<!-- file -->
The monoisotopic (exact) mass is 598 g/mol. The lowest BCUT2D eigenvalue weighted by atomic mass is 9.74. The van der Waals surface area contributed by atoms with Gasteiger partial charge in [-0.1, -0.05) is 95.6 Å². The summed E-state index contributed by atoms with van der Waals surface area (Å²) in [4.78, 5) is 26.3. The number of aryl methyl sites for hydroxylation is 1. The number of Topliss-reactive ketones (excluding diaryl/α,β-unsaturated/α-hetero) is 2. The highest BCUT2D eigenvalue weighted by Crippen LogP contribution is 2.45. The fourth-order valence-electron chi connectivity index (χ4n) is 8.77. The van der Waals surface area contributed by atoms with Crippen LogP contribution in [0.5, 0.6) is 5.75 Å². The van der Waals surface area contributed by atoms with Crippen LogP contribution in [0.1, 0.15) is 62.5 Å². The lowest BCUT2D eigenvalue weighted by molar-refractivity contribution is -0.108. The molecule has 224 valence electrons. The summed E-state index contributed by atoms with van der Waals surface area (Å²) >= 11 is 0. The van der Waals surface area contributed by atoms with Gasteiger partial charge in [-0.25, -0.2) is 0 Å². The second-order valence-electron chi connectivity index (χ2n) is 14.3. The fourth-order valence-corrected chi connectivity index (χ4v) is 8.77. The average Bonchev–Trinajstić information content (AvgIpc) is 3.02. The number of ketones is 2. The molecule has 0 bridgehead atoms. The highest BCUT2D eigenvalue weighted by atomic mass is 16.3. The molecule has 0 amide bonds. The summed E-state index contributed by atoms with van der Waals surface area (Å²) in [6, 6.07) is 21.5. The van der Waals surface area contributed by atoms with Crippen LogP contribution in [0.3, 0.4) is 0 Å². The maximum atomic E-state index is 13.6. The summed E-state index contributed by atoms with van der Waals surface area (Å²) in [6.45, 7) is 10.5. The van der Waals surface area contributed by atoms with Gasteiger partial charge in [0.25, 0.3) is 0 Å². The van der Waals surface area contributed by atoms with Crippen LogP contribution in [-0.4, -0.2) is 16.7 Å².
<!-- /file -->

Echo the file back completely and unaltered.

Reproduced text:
The monoisotopic (exact) mass is 598 g/mol. The lowest BCUT2D eigenvalue weighted by atomic mass is 9.74. The van der Waals surface area contributed by atoms with Gasteiger partial charge in [-0.1, -0.05) is 95.6 Å². The summed E-state index contributed by atoms with van der Waals surface area (Å²) in [4.78, 5) is 26.3. The number of aryl methyl sites for hydroxylation is 1. The number of Topliss-reactive ketones (excluding diaryl/α,β-unsaturated/α-hetero) is 2. The highest BCUT2D eigenvalue weighted by Crippen LogP contribution is 2.45. The fourth-order valence-electron chi connectivity index (χ4n) is 8.77. The van der Waals surface area contributed by atoms with Crippen LogP contribution in [0.5, 0.6) is 5.75 Å². The van der Waals surface area contributed by atoms with Crippen LogP contribution in [0.1, 0.15) is 62.5 Å². The lowest BCUT2D eigenvalue weighted by molar-refractivity contribution is -0.108. The molecule has 224 valence electrons. The summed E-state index contributed by atoms with van der Waals surface area (Å²) >= 11 is 0. The van der Waals surface area contributed by atoms with Gasteiger partial charge in [-0.25, -0.2) is 0 Å². The second-order valence-electron chi connectivity index (χ2n) is 14.3. The fourth-order valence-corrected chi connectivity index (χ4v) is 8.77. The average Bonchev–Trinajstić information content (AvgIpc) is 3.02. The number of ketones is 2. The molecule has 0 bridgehead atoms. The highest BCUT2D eigenvalue weighted by atomic mass is 16.3. The molecule has 0 amide bonds. The summed E-state index contributed by atoms with van der Waals surface area (Å²) in [6, 6.07) is 21.5. The van der Waals surface area contributed by atoms with Crippen LogP contribution in [0.3, 0.4) is 0 Å². The maximum atomic E-state index is 13.6. The summed E-state index contributed by atoms with van der Waals surface area (Å²) in [6.45, 7) is 10.5. The van der Waals surface area contributed by atoms with Gasteiger partial charge in [0.25, 0.3) is 0 Å². The van der Waals surface area contributed by atoms with Crippen LogP contribution in [-0.4, -0.2) is 16.7 Å².